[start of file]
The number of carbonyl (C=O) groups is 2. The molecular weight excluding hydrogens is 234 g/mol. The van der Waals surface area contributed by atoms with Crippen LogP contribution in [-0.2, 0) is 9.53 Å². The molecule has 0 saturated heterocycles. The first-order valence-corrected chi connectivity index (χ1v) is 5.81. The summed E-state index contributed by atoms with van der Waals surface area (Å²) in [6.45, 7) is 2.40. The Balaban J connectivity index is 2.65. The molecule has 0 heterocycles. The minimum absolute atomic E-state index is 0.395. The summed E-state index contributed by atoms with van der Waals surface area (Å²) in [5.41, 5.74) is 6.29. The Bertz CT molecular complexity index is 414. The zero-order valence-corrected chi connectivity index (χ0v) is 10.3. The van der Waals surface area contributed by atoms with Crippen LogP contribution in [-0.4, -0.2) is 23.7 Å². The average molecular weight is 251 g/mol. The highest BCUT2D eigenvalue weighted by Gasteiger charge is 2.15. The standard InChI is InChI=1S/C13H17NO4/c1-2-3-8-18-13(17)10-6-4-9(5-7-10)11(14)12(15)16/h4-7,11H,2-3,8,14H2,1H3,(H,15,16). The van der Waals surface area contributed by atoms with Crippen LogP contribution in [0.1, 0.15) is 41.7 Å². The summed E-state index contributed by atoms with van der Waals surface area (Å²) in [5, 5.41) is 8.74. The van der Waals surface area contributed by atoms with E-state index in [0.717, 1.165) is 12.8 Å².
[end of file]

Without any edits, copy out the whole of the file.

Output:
The number of carbonyl (C=O) groups is 2. The molecular weight excluding hydrogens is 234 g/mol. The van der Waals surface area contributed by atoms with Crippen LogP contribution in [-0.2, 0) is 9.53 Å². The molecule has 0 saturated heterocycles. The first-order valence-corrected chi connectivity index (χ1v) is 5.81. The summed E-state index contributed by atoms with van der Waals surface area (Å²) in [6.45, 7) is 2.40. The Balaban J connectivity index is 2.65. The molecule has 0 heterocycles. The minimum absolute atomic E-state index is 0.395. The summed E-state index contributed by atoms with van der Waals surface area (Å²) in [5.41, 5.74) is 6.29. The Bertz CT molecular complexity index is 414. The zero-order valence-corrected chi connectivity index (χ0v) is 10.3. The van der Waals surface area contributed by atoms with Crippen LogP contribution in [-0.4, -0.2) is 23.7 Å². The average molecular weight is 251 g/mol. The highest BCUT2D eigenvalue weighted by Gasteiger charge is 2.15. The standard InChI is InChI=1S/C13H17NO4/c1-2-3-8-18-13(17)10-6-4-9(5-7-10)11(14)12(15)16/h4-7,11H,2-3,8,14H2,1H3,(H,15,16). The van der Waals surface area contributed by atoms with Crippen LogP contribution in [0.1, 0.15) is 41.7 Å². The summed E-state index contributed by atoms with van der Waals surface area (Å²) in [5, 5.41) is 8.74. The van der Waals surface area contributed by atoms with E-state index in [0.717, 1.165) is 12.8 Å².